top of page

ENDING HARMFUL CULTURAL PRACTICES AT TA MAKHUWIRA IN CHIKWAWA DISTRICT



Beatrice Nkhomelo is from Malata Village Group Village Head Malata , Traditional Authority Ngabu in Chikwawa district. Beatrice said that she is an Initiation Councillor who is locally called Nankungwi and before the coming of the Breakthrough Action project, initiation ceremonies used to be conducted wrongly.

“We used to teach the children who were attending the initiation ceremony songs that had obscene language and this made them not to have good language when they go out there. Also, instead of teaching them lessons and other life advice as intended, this is not what used to happen,” said Nkhomela.

In terms of the period of sending the children to initiation ceremonies like Unamwali, Nkhomela said that they used to send them when schools were opened.

“Most of the children used to miss a lot of classes which made most of them not perform well in class when they go back to school,” said Nkhomelo.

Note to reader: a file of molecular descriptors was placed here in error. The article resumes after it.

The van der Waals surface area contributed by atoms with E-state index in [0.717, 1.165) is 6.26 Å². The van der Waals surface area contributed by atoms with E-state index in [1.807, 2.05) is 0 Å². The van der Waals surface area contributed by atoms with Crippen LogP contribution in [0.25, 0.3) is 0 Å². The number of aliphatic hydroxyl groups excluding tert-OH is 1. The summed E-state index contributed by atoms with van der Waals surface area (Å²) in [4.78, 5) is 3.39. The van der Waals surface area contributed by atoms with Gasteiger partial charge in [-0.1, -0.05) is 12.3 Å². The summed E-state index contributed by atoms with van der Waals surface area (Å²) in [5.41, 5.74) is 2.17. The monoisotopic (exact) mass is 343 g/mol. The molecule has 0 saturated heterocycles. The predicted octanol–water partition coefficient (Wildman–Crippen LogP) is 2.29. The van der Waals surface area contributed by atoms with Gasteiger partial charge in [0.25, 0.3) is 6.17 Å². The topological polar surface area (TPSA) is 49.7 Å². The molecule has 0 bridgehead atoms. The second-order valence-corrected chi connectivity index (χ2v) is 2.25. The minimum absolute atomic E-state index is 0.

Nkhomelo said that it was very sad that most of the children especially girls used to drop out of school soon after taking part in initiation ceremonies as most of the messages were about advice that the girls have to do in marriage.

“We used to teach them the importance of pleasing a man in marriage,” said Nkhomelo


Being one of the Community Action Group (CAG) members who was trained under the Breakthrough Action team, Beatrice said that she is now transformed on how best to conduct the initiation ceremonies.

“We sued to conduct our Unamwali with over 200 children but now we have changed and we are now able to conduct them with about 10 children,” said Nkhomelo

“We also used to encourage them on the importance of practicing Gewelo.

This is the act of building a small house for a male or female child of ages between 11 to 14 years.

According to Nkhomelo, this tendency is used to fuel sexually transmitted diseases and even increase cases of teenage pregnancies as either a male or female child could allow his or her partner to sleep over a night.

Nkhomelo said that this tendency has been ended and children are now sleeping in the same house with their parents. This has also assisted parents to monitor the time when the children will be arriving at home when they go to their friends to play. This has also assisted parents to be monitoring the progress of their children’s education as they can check their notebooks every day.

Comentários

Avaliado com 0 de 5 estrelas.
Ainda sem avaliações

Adicione uma avaliação
bottom of page